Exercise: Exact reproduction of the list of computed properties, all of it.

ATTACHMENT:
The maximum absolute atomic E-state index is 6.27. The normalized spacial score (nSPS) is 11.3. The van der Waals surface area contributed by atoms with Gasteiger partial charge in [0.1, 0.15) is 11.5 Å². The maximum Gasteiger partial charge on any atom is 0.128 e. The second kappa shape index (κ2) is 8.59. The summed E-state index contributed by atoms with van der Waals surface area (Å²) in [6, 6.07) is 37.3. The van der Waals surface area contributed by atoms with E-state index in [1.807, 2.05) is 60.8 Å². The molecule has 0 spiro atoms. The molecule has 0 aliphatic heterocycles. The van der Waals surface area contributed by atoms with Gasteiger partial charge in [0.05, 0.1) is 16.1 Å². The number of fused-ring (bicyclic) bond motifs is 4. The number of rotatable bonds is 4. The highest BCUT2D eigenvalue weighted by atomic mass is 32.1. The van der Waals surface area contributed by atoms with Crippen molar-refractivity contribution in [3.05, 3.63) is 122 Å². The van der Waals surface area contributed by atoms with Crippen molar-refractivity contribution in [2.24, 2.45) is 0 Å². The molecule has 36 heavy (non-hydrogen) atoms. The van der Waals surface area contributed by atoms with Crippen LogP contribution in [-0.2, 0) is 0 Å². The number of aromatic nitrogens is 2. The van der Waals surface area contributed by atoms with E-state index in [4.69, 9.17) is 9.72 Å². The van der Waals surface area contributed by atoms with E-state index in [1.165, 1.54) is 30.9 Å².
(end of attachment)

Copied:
The maximum absolute atomic E-state index is 6.27. The normalized spacial score (nSPS) is 11.3. The van der Waals surface area contributed by atoms with Gasteiger partial charge in [0.1, 0.15) is 11.5 Å². The maximum Gasteiger partial charge on any atom is 0.128 e. The second kappa shape index (κ2) is 8.59. The summed E-state index contributed by atoms with van der Waals surface area (Å²) in [6, 6.07) is 37.3. The van der Waals surface area contributed by atoms with E-state index in [1.807, 2.05) is 60.8 Å². The molecule has 0 spiro atoms. The molecule has 0 aliphatic heterocycles. The van der Waals surface area contributed by atoms with Gasteiger partial charge in [0.05, 0.1) is 16.1 Å². The number of fused-ring (bicyclic) bond motifs is 4. The number of rotatable bonds is 4. The highest BCUT2D eigenvalue weighted by atomic mass is 32.1. The van der Waals surface area contributed by atoms with Crippen molar-refractivity contribution in [3.05, 3.63) is 122 Å². The van der Waals surface area contributed by atoms with Crippen molar-refractivity contribution in [2.24, 2.45) is 0 Å². The molecule has 36 heavy (non-hydrogen) atoms. The van der Waals surface area contributed by atoms with Crippen LogP contribution in [-0.2, 0) is 0 Å². The number of aromatic nitrogens is 2. The van der Waals surface area contributed by atoms with E-state index in [4.69, 9.17) is 9.72 Å². The van der Waals surface area contributed by atoms with E-state index in [1.165, 1.54) is 30.9 Å².